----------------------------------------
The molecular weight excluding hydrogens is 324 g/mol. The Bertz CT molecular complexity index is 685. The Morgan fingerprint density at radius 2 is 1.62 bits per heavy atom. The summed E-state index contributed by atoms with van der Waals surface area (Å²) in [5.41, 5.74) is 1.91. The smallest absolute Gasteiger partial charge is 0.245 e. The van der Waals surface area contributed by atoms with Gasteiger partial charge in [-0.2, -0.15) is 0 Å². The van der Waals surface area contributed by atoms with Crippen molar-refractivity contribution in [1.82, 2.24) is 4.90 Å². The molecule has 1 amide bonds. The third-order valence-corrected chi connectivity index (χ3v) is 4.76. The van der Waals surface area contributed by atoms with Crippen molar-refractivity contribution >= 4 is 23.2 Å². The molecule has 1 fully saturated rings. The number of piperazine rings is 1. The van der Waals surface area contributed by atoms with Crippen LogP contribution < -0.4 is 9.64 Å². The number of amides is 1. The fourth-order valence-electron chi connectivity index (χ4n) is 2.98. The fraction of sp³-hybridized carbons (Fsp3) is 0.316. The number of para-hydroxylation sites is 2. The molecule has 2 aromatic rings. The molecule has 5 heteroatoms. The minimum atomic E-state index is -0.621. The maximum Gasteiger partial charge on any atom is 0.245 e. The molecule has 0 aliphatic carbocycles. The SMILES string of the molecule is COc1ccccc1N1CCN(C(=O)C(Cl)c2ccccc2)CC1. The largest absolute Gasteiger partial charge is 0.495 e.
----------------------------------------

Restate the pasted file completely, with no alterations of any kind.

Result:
The molecular weight excluding hydrogens is 324 g/mol. The Bertz CT molecular complexity index is 685. The Morgan fingerprint density at radius 2 is 1.62 bits per heavy atom. The summed E-state index contributed by atoms with van der Waals surface area (Å²) in [5.41, 5.74) is 1.91. The smallest absolute Gasteiger partial charge is 0.245 e. The van der Waals surface area contributed by atoms with Gasteiger partial charge in [-0.2, -0.15) is 0 Å². The van der Waals surface area contributed by atoms with Crippen molar-refractivity contribution in [1.82, 2.24) is 4.90 Å². The molecule has 1 amide bonds. The third-order valence-corrected chi connectivity index (χ3v) is 4.76. The van der Waals surface area contributed by atoms with Crippen molar-refractivity contribution >= 4 is 23.2 Å². The molecule has 1 fully saturated rings. The number of piperazine rings is 1. The van der Waals surface area contributed by atoms with Crippen LogP contribution < -0.4 is 9.64 Å². The number of amides is 1. The fourth-order valence-electron chi connectivity index (χ4n) is 2.98. The fraction of sp³-hybridized carbons (Fsp3) is 0.316. The number of para-hydroxylation sites is 2. The molecule has 2 aromatic rings. The molecule has 5 heteroatoms. The minimum atomic E-state index is -0.621. The maximum Gasteiger partial charge on any atom is 0.245 e. The molecule has 0 aliphatic carbocycles. The SMILES string of the molecule is COc1ccccc1N1CCN(C(=O)C(Cl)c2ccccc2)CC1. The largest absolute Gasteiger partial charge is 0.495 e.